Mary Ann Meehan has a morose expression combined with cunning, a low degree of intelligence, a quick impulsive temper; when raised violent and almost maniacal – her head presents a low development of the intellectual and moral faculties – lack of early control or restraint has tended no doubt to make her temper more difficult to manage. I think she is able to distinguish right from wrong and responsible for her actions and that the eccentricities of demeanour are put on for effect. I do not consider Mary Ann Meehan a proper subject for treatment in a lunatic asylum.

On 16 September 1871,63 nearly a month after her readmission, and with escape opportunities severely restricted, Mary Ann attempted to burn down the door of the dormitory of the reformatory at Biloela.64 She shared the room with Elizabeth RANDALL, Jane TAYLOR, Louisa WINTER and one other unnamed girl who could only have been Louisa BELLINGHAM.65 RANDALL stated that between 1 and 2 o'clock on Saturday morning, using matches supplied by WINTER, Mary Ann set the fire using some straw and stringybark from her bed. During the court appearance Mary Ann further accused WINTER of bringing a saw and an axe into the dormitory and the paper did not report whether WINTER denied this accusation. TAYLOR stated that she was going to call out for assistance but didn’t because Mary Ann had threatened to gag her with an apron if she tried. TAYLOR also declared that Mary Ann and Louisa had intended to abscond and that both were already dressed when the fire was lit. Mary Ann denied that she was planning an escape, declaring instead that WINTER and RANDALL had made the plan. The reformatory matron KING and superintendent George LUCAS, attended Mary Ann's trial66 where KING gave evidence that Mary Ann had admitted setting the fire. LUCAS stated that when he had arrived in the dormitory Mary Ann was beating the charred door with the leg of a bedstead and WINTER67 was making a 'great noise.'

Mary Ann was charged with attempted arson but she denied the charge and pleaded not guilty. She was unrepresented in court and chose to defend herself. Her skill in questioning was commended by the Judge, directly contradicting the phrenological assessment of her intellect recorded by EVANS some weeks previously.68 Mary Ann's detailed statement made during her summing up in court recounted a harrowing story of her time in the reformatories of Newcastle and Biloela. The Empire contains the best summary of Mary Ann's trial and it is quoted here. It must be considered that Mary Ann's account is not chronological. It represents her perspective and presents a sanitised version of her admission to Newcastle.69 It makes poignant reading but it doesn’t accurately reflect the charges for which she was initially admitted to the Newcastle Reformatory and letters from CLARKE indicate that Mary Ann had been given many chances. It does however reflect the frustration she, and probably many others, felt with the system. Attempts to curb her rebelliousness must have been soul-destroying for her.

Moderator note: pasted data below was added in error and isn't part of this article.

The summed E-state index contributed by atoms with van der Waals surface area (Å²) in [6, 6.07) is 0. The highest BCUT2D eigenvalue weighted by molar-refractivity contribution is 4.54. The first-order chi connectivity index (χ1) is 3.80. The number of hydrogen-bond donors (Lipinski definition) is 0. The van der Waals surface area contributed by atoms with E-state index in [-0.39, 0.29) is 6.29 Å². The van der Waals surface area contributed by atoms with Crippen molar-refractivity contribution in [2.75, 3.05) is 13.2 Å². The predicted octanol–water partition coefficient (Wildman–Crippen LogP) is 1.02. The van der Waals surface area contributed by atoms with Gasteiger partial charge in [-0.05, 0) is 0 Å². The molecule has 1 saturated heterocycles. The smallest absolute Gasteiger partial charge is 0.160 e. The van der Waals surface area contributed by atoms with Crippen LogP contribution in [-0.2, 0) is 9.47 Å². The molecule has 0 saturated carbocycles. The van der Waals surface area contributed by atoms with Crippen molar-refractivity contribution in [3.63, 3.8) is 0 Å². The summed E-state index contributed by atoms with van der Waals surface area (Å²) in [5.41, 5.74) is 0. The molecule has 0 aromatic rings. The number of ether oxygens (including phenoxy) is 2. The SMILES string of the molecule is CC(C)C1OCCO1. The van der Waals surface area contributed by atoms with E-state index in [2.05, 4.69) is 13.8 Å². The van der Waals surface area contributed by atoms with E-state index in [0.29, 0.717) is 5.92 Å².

[Mary Ann who] is endowed with a remarkable degree of oratorical facility, cross-examined the witnesses with an astonishing display of forensic ability, and endeavoured to insinuate, by the course she adopted in regard to their testimony, that the attempted firing of the premises was the result of a conspiracy, in which all the girls participated, and therefore, they should share the penalty. In point of fact, this was the leading point of a very lengthened and plausible address to the Court, and which was artfully intermingled with a harrowing description of the treatment she had undergone at the old Reformatory at Newcastle, where, she alleged – even when she was over age, and therefore, in her opinion, could not be legally detained, although she had been sentenced to serve three years at the establishment – her hair had been violently cut by Captain Clarke and Mrs. Barton, under circumstances of great brutality. She also added that she had often been led to believe that if she conducted herself well for certain periods, she should have her liberty ; but these hopes had not been fulfilled, and hence she made up her mind to escape; for if she failed in the attempt, even the gaol was preferable to the reformatory. … She was willing and able to get her own living – as Mrs. King well knew, for she had done Mrs. King's washing and ironing for two years. She had been sent to gaol for six months by Judge Dowling, and she was willing to serve the remainder of her time in gaol. There was justice in the gaols, but none in the schools. She had been driven to do what was not good by being kept in the reformatory as the confinement there was more than she could bear. She hoped his Honor would take these circumstances into consideration, as she had nothing more to say.70

The Judge expressed pain concerning Mary Ann's statement and voiced his concerns about the reformatory system. The jury foreman, Mr B. COCKS, when pronouncing Mary Ann's guilt, recommended mercy as the entire jury:

… had felt the case most acutely, and … felt acutely for [her and] … [two members] were willing to find her some employment, whereby she might not only earn her living, but by the intelligence which she seemed to possess be enabled to make for herself a position which would be creditable to her and to those who took her under their charge.